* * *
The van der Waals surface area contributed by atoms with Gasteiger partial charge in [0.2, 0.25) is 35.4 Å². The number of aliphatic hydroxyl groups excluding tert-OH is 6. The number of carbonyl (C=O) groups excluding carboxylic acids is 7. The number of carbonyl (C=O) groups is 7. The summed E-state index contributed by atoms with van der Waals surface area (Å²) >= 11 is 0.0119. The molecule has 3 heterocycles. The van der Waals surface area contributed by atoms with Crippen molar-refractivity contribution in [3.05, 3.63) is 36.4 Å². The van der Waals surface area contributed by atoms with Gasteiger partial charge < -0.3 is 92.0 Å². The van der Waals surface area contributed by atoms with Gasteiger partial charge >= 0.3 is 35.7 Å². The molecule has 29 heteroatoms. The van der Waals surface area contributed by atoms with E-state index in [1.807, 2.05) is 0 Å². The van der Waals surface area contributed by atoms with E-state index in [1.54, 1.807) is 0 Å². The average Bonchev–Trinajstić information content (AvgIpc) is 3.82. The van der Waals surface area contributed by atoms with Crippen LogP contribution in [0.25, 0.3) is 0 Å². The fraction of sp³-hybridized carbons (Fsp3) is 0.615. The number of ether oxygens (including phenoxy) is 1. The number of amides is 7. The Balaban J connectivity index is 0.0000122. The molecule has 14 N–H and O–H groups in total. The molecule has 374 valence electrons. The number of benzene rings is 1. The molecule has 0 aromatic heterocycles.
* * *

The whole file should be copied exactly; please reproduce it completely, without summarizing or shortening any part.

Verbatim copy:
The van der Waals surface area contributed by atoms with Gasteiger partial charge in [0.2, 0.25) is 35.4 Å². The number of aliphatic hydroxyl groups excluding tert-OH is 6. The number of carbonyl (C=O) groups excluding carboxylic acids is 7. The number of carbonyl (C=O) groups is 7. The summed E-state index contributed by atoms with van der Waals surface area (Å²) >= 11 is 0.0119. The molecule has 3 heterocycles. The van der Waals surface area contributed by atoms with Crippen molar-refractivity contribution in [3.05, 3.63) is 36.4 Å². The van der Waals surface area contributed by atoms with Gasteiger partial charge < -0.3 is 92.0 Å². The van der Waals surface area contributed by atoms with Gasteiger partial charge >= 0.3 is 35.7 Å². The molecule has 29 heteroatoms. The van der Waals surface area contributed by atoms with E-state index in [1.807, 2.05) is 0 Å². The van der Waals surface area contributed by atoms with E-state index in [1.54, 1.807) is 0 Å². The average Bonchev–Trinajstić information content (AvgIpc) is 3.82. The van der Waals surface area contributed by atoms with Crippen LogP contribution in [0.25, 0.3) is 0 Å². The fraction of sp³-hybridized carbons (Fsp3) is 0.615. The number of ether oxygens (including phenoxy) is 1. The number of amides is 7. The Balaban J connectivity index is 0.0000122. The molecule has 14 N–H and O–H groups in total. The molecule has 374 valence electrons. The number of benzene rings is 1. The molecule has 0 aromatic heterocycles.